AUGUSTA, Maine — Democratic leaders in the Maine Legislature voted to require masks when lawmakers return to the State House in June even after Gov. Janet Mills’ mandate expires, sparking anger from Republicans and hinting at further resistance.
The Legislative Council, the 10-member panel of leading lawmakers that set the policies governing the capitol building, easily reached agreement to begin holding chamber meetings in the State House after using the Augusta Civic Center to do so since December and allow the public in the building for the first time as of Monday since it closed for most in March 2020.
But a fissure immediately developed along party lines about the issue of masking in the State House for lawmakers’ remaining meetings. It was driven by the Democratic governor’s decision to rescind an indoor mask mandate for fully vaccinated people and end indoor distancing requirements starting Monday in keeping with new federal recommendations.
After a long and fraught debate, Democrats approved the policy changes on a 6-2 vote with Assistant Minority Leader Joel Stetkis, R-Canaan, abstaining, and another Republican having left the meeting after indicating opposition. People will be able remove masks in outdoor spaces and lawmakers abolished a strict guest policy that allowed lawmakers to set up appointments with constituents. Contact tracing will be conducted for non-credentialed members of the public.
Republicans argued it defied federal public health science recommendations on masks. It could lead to further division in the State House after the minority party was frustrated by Democrats bypassing the need for a two-thirds vote on an initial two-year budget in March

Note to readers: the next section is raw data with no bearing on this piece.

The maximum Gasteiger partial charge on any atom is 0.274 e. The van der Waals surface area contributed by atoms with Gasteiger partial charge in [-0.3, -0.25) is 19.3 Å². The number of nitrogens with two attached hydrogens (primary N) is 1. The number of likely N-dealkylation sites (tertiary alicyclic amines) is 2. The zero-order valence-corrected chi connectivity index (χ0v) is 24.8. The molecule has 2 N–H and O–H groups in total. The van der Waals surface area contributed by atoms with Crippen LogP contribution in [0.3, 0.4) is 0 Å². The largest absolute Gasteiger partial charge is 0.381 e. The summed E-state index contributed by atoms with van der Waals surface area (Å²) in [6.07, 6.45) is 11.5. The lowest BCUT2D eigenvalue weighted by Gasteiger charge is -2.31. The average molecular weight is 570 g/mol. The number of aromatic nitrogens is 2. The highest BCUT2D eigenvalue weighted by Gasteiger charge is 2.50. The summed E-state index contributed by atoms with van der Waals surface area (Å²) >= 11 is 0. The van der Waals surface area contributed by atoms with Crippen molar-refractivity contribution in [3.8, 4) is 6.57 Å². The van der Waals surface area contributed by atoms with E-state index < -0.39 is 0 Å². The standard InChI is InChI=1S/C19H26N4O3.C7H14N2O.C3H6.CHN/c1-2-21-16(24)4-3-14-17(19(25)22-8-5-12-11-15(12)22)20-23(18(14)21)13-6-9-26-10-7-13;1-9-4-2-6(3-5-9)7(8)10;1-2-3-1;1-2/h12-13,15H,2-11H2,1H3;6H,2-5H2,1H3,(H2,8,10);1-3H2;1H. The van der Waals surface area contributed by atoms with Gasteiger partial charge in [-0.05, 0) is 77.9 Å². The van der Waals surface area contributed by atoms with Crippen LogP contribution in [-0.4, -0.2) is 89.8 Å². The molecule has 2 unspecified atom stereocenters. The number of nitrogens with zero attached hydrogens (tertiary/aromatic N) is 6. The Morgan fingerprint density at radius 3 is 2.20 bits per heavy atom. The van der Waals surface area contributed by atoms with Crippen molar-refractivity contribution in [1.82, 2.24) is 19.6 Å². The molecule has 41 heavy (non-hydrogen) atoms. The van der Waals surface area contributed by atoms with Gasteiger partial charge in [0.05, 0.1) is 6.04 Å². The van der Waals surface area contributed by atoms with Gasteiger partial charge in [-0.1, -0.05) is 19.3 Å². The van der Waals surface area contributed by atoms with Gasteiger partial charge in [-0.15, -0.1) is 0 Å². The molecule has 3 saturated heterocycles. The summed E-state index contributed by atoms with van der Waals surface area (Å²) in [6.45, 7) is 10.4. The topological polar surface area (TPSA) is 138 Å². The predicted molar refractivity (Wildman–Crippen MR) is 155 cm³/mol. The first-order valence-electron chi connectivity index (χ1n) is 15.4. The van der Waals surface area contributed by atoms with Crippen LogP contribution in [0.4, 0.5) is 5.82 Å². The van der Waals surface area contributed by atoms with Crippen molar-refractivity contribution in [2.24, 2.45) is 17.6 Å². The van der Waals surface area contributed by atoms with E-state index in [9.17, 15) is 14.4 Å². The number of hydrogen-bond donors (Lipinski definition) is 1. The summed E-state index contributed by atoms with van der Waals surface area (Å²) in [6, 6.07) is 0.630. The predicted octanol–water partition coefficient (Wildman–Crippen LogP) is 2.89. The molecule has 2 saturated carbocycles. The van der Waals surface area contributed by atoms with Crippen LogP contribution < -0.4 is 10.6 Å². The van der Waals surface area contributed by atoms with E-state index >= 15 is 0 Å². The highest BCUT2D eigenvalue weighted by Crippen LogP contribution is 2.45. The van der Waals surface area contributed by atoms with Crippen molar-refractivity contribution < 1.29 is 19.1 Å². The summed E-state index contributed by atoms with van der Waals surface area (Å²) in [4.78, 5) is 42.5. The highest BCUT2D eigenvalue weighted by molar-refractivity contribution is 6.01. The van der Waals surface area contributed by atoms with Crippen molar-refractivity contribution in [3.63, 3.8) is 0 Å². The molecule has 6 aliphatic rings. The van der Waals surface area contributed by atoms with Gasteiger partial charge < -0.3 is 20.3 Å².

“My question to you, Mr. Speaker, is what are you going to do when members of my caucus and possibly myself enter that building and we’re not wearing a mask?” House Minority Leader Kathleen Dillingham, R-Oxford, told House Speaker Ryan Fecteau, D-Biddeford. “Is there going to be a two-thirds vote to expel me?”
Democrats argued the measure would protect those who are unable to be vaccinated and indicated concern about how many people could be coming in and out of the building. Fecteau noted the U.S. CDC recommends wearing a mask if a person is not vaccinated and recommends them in crowds. Not requiring them could put the Legislature in the position of surveying if members are vaccinated, something he “wasn’t particularly interested in.”
“I would be very regretful if a decision I made here at Legislative Council led to someone getting very ill, and I could have made a decision otherwise,” Fecteau said.
Committee work is likely to continue into next week as lawmakers finish voting on bills. The Legislature is scheduled to meet nearly daily from June 3 to June 16 as it tackles three key spending proposals from Mills: a new $8.8 billion two-year budget, a borrowing plan and another on how to allocate $1.1 billion in federal aid.
The State House has been largely closed to members of the public since last year when the pandemic caused the body to vote to adjourn early. Only lawmakers, staff and third party groups like the media, deliveries and contractors have been allowed in. Initial spotty compliance with face covering mandates caused concern among nonpartisan staffers. The Legislative Council firmed up masking requirements early this year after one staffer quit.